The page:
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Presentation of vitamin D deficiency.
Arch Dis Child 2004; 89(8):781-4AD

Abstract

AIMS

To describe the various ways in which vitamin D deficiency presents in children in selected districts of London and to identify which factors, if any, determine the mode of presentation.

METHODS

Retrospective review of patients presenting to Newham General, Royal London, Great Ormond Street, and King's College Hospitals between 1996 and 2001 with either hypocalcaemia or rickets caused by vitamin D deficiency. Children with plasma 25-hydroxyvitamin D levels <25 nmol/l (10 ng/ml) were considered to have vitamin D deficiency.

RESULTS

Sixty five children, mostly from Black or Asian ethnic minority groups, were identified, 29 of whom had hypocalcaemic symptoms. Seventeen of these had no radiological evidence of rickets. The remainder (48 children) had radiological evidence of rickets with or without clinical signs. Symptoms and signs reverted to normal in all cases with vitamin D supplementation. All children who presented with symptomatic hypocalcaemia were aged either <3 or >10 years. There was a strong correlation between age at presentation and population growth velocity reference data.

CONCLUSIONS

Rickets remains a problem in the UK especially in "at risk" ethnic minority groups. Symptomatic hypocalcaemia is an important, but under-recognised presenting feature. Growth rate is likely to be an important factor in determining the mode of presentation. Unexplained hypocalcaemia should be attributed to vitamin D deficiency in "at risk" ethnic minority groups until proved otherwise.

Authors+Show Affiliations

Newham General Hospital, Glen Road, Plaistow, London E13 8RU, UK. drshamez@aol.comNo affiliation info availableNo affiliation info availableNo affiliation info available

Pub Type(s)

Journal Article

Language

eng

PubMed ID

15269083

Citation

Ladhani, S, et al. "Presentation of Vitamin D Deficiency." Archives of Disease in Childhood, vol. 89, no. 8, 2004, pp. 781-4.
Ladhani S, Srinivasan L, Buchanan C, et al. Presentation of vitamin D deficiency. Arch Dis Child. 2004;89(8):781-4.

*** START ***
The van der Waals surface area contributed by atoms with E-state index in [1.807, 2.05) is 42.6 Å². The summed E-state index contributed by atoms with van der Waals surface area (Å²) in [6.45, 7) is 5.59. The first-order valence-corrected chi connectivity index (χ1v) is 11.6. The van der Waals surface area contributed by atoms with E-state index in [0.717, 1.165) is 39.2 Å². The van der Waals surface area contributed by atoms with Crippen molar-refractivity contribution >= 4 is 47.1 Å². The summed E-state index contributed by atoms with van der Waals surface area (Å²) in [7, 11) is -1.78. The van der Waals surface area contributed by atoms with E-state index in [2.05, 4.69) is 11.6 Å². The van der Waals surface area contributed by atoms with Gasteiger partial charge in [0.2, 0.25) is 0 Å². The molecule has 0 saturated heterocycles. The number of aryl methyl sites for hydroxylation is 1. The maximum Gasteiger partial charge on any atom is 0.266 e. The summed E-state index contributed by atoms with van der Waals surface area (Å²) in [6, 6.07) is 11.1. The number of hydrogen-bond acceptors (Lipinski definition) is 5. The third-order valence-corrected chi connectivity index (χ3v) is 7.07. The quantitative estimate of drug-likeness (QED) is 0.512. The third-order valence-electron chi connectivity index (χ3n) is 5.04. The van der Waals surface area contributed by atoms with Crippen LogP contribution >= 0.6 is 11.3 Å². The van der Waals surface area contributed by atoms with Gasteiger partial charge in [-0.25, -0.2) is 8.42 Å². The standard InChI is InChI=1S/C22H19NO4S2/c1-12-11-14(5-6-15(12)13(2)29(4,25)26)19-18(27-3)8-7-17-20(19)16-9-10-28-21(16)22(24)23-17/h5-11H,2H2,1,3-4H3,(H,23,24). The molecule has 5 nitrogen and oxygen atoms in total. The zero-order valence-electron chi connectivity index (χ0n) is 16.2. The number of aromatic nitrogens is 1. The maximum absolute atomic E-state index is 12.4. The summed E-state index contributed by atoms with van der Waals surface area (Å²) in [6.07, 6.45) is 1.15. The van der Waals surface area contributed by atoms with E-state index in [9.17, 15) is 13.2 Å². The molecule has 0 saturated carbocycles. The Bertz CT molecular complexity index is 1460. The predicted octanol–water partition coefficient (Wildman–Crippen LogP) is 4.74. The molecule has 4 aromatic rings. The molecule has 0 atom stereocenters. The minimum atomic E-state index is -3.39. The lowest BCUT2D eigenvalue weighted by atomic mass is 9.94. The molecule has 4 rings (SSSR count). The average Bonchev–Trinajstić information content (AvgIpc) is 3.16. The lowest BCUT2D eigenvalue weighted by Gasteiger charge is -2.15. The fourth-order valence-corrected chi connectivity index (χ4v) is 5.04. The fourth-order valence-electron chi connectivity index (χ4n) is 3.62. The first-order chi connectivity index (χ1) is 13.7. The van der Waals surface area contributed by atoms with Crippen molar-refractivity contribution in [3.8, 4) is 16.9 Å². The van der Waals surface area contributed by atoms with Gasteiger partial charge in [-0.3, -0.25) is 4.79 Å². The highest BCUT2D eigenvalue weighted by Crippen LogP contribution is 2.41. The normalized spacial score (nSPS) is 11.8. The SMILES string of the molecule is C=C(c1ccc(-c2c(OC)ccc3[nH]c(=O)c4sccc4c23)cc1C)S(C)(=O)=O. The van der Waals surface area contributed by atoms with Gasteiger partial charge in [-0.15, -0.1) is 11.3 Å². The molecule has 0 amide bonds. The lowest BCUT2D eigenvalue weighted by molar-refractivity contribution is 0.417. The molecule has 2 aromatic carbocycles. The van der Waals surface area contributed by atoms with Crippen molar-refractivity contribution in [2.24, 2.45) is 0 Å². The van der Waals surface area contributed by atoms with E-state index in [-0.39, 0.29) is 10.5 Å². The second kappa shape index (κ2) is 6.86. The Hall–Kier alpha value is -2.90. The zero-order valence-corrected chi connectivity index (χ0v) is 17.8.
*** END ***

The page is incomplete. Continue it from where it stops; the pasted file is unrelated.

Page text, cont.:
Ladhani, S., Srinivasan, L., Buchanan, C., & Allgrove, J. (2004). Presentation of vitamin D deficiency. Archives of Disease in Childhood, 89(8), pp. 781-4.
Ladhani S, et al. Presentation of Vitamin D Deficiency. Arch Dis Child. 2004;89(8):781-4. PubMed PMID: 15269083.
* Article titles in AMA citation format should be in sentence-case
TY - JOUR T1 - Presentation of vitamin D deficiency. AU - Ladhani,S, AU - Srinivasan,L, AU - Buchanan,C, AU - Allgrove,J, PY - 2004/7/23/pubmed PY - 2004/8/21/medline PY - 2004/7/23/entrez SP - 781 EP - 4 JF - Archives of disease in childhood JO - Arch. Dis. Child. VL - 89 IS - 8 N2 - AIMS: To describe the various ways in which vitamin D deficiency presents in children in selected districts of London and to identify which factors, if any, determine the mode of presentation. METHODS: Retrospective review of patients presenting to Newham General, Royal London, Great Ormond Street, and King's College Hospitals between 1996 and 2001 with either hypocalcaemia or rickets caused by vitamin D deficiency. Children with plasma 25-hydroxyvitamin D levels <25 nmol/l (10 ng/ml) were considered to have vitamin D deficiency. RESULTS: Sixty five children, mostly from Black or Asian ethnic minority groups, were identified, 29 of whom had hypocalcaemic symptoms. Seventeen of these had no radiological evidence of rickets. The remainder (48 children) had radiological evidence of rickets with or without clinical signs. Symptoms and signs reverted to normal in all cases with vitamin D supplementation. All children who presented with symptomatic hypocalcaemia were aged either <3 or >10 years. There was a strong correlation between age at presentation and population growth velocity reference data. CONCLUSIONS: Rickets remains a problem in the UK especially in "at risk" ethnic minority groups. Symptomatic hypocalcaemia is an important, but under-recognised presenting feature. Growth rate is likely to be an important factor in determining the mode of presentation. Unexplained hypocalcaemia should be attributed to vitamin D deficiency in "at risk" ethnic minority groups until proved otherwise. SN - 1468-2044 UR - https://www.unboundmedicine.com/medline/citation/15269083/Presentation_of_vitamin_D_deficiency_ L2 - http://adc.bmj.com/cgi/pmidlookup?view=long&amp;pmid=15269083 DB - PRIME DP - Unbound Medicine ER -